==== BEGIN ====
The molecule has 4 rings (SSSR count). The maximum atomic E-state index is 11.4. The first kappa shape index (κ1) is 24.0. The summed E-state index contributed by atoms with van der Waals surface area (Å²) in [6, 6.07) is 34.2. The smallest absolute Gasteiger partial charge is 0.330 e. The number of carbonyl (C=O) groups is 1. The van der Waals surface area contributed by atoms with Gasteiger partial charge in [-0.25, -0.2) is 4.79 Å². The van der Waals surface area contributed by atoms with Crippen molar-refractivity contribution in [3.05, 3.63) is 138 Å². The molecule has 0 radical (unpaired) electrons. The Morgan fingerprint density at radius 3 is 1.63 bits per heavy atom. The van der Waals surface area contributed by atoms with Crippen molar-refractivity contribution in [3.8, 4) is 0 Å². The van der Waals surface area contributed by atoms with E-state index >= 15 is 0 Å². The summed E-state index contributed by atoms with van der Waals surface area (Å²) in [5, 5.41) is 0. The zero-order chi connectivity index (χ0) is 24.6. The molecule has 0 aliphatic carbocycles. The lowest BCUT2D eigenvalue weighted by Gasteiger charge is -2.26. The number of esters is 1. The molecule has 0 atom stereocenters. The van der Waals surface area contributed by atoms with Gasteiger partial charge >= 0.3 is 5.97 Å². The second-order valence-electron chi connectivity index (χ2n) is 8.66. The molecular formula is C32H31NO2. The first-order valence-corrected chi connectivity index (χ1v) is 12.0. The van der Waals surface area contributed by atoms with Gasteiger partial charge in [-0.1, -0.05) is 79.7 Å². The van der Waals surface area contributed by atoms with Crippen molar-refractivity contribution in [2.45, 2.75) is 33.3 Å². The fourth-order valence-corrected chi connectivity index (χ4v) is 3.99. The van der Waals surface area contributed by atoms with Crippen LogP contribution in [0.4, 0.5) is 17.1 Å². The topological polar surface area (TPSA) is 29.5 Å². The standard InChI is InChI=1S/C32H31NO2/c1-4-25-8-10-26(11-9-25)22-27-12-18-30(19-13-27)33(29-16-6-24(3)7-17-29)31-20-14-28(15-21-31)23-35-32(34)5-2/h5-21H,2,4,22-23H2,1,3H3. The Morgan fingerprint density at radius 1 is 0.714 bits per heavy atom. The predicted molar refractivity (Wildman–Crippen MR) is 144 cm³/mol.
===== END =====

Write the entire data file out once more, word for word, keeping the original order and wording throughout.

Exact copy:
The molecule has 4 rings (SSSR count). The maximum atomic E-state index is 11.4. The first kappa shape index (κ1) is 24.0. The summed E-state index contributed by atoms with van der Waals surface area (Å²) in [6, 6.07) is 34.2. The smallest absolute Gasteiger partial charge is 0.330 e. The number of carbonyl (C=O) groups is 1. The van der Waals surface area contributed by atoms with Gasteiger partial charge in [-0.25, -0.2) is 4.79 Å². The van der Waals surface area contributed by atoms with Crippen molar-refractivity contribution in [3.05, 3.63) is 138 Å². The molecule has 0 radical (unpaired) electrons. The Morgan fingerprint density at radius 3 is 1.63 bits per heavy atom. The van der Waals surface area contributed by atoms with Crippen molar-refractivity contribution in [3.8, 4) is 0 Å². The van der Waals surface area contributed by atoms with E-state index >= 15 is 0 Å². The summed E-state index contributed by atoms with van der Waals surface area (Å²) in [5, 5.41) is 0. The zero-order chi connectivity index (χ0) is 24.6. The molecule has 0 aliphatic carbocycles. The lowest BCUT2D eigenvalue weighted by Gasteiger charge is -2.26. The number of esters is 1. The molecule has 0 atom stereocenters. The van der Waals surface area contributed by atoms with Gasteiger partial charge >= 0.3 is 5.97 Å². The second-order valence-electron chi connectivity index (χ2n) is 8.66. The molecular formula is C32H31NO2. The first-order valence-corrected chi connectivity index (χ1v) is 12.0. The van der Waals surface area contributed by atoms with Gasteiger partial charge in [-0.1, -0.05) is 79.7 Å². The van der Waals surface area contributed by atoms with Crippen molar-refractivity contribution in [2.45, 2.75) is 33.3 Å². The fourth-order valence-corrected chi connectivity index (χ4v) is 3.99. The van der Waals surface area contributed by atoms with Crippen LogP contribution in [0.4, 0.5) is 17.1 Å². The topological polar surface area (TPSA) is 29.5 Å². The standard InChI is InChI=1S/C32H31NO2/c1-4-25-8-10-26(11-9-25)22-27-12-18-30(19-13-27)33(29-16-6-24(3)7-17-29)31-20-14-28(15-21-31)23-35-32(34)5-2/h5-21H,2,4,22-23H2,1,3H3. The Morgan fingerprint density at radius 1 is 0.714 bits per heavy atom. The predicted molar refractivity (Wildman–Crippen MR) is 144 cm³/mol.